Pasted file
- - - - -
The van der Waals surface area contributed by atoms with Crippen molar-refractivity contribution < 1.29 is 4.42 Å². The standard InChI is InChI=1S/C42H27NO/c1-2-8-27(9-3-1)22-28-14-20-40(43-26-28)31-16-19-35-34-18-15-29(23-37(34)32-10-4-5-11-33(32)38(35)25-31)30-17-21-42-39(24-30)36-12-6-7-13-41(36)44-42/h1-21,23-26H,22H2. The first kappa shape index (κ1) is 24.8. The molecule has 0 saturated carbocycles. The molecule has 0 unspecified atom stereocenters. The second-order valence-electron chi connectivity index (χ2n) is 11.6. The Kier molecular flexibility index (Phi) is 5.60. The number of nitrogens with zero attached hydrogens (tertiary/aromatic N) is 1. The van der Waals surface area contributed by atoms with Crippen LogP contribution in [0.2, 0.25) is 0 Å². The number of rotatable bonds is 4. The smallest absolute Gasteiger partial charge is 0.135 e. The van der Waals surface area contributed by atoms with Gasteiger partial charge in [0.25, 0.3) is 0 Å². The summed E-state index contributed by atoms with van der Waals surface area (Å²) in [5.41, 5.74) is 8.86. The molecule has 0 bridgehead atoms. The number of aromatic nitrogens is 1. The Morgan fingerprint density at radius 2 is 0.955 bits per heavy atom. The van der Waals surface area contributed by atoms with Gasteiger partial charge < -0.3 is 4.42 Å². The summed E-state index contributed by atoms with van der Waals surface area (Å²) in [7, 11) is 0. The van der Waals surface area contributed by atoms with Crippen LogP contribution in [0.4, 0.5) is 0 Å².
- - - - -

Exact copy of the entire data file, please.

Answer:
The van der Waals surface area contributed by atoms with Crippen molar-refractivity contribution < 1.29 is 4.42 Å². The standard InChI is InChI=1S/C42H27NO/c1-2-8-27(9-3-1)22-28-14-20-40(43-26-28)31-16-19-35-34-18-15-29(23-37(34)32-10-4-5-11-33(32)38(35)25-31)30-17-21-42-39(24-30)36-12-6-7-13-41(36)44-42/h1-21,23-26H,22H2. The first kappa shape index (κ1) is 24.8. The molecule has 0 saturated carbocycles. The molecule has 0 unspecified atom stereocenters. The second-order valence-electron chi connectivity index (χ2n) is 11.6. The Kier molecular flexibility index (Phi) is 5.60. The number of nitrogens with zero attached hydrogens (tertiary/aromatic N) is 1. The van der Waals surface area contributed by atoms with Crippen LogP contribution in [0.2, 0.25) is 0 Å². The number of rotatable bonds is 4. The smallest absolute Gasteiger partial charge is 0.135 e. The van der Waals surface area contributed by atoms with Gasteiger partial charge in [0.25, 0.3) is 0 Å². The summed E-state index contributed by atoms with van der Waals surface area (Å²) in [5.41, 5.74) is 8.86. The molecule has 0 bridgehead atoms. The number of aromatic nitrogens is 1. The Morgan fingerprint density at radius 2 is 0.955 bits per heavy atom. The van der Waals surface area contributed by atoms with Gasteiger partial charge < -0.3 is 4.42 Å². The summed E-state index contributed by atoms with van der Waals surface area (Å²) in [7, 11) is 0. The van der Waals surface area contributed by atoms with Crippen LogP contribution in [0.4, 0.5) is 0 Å².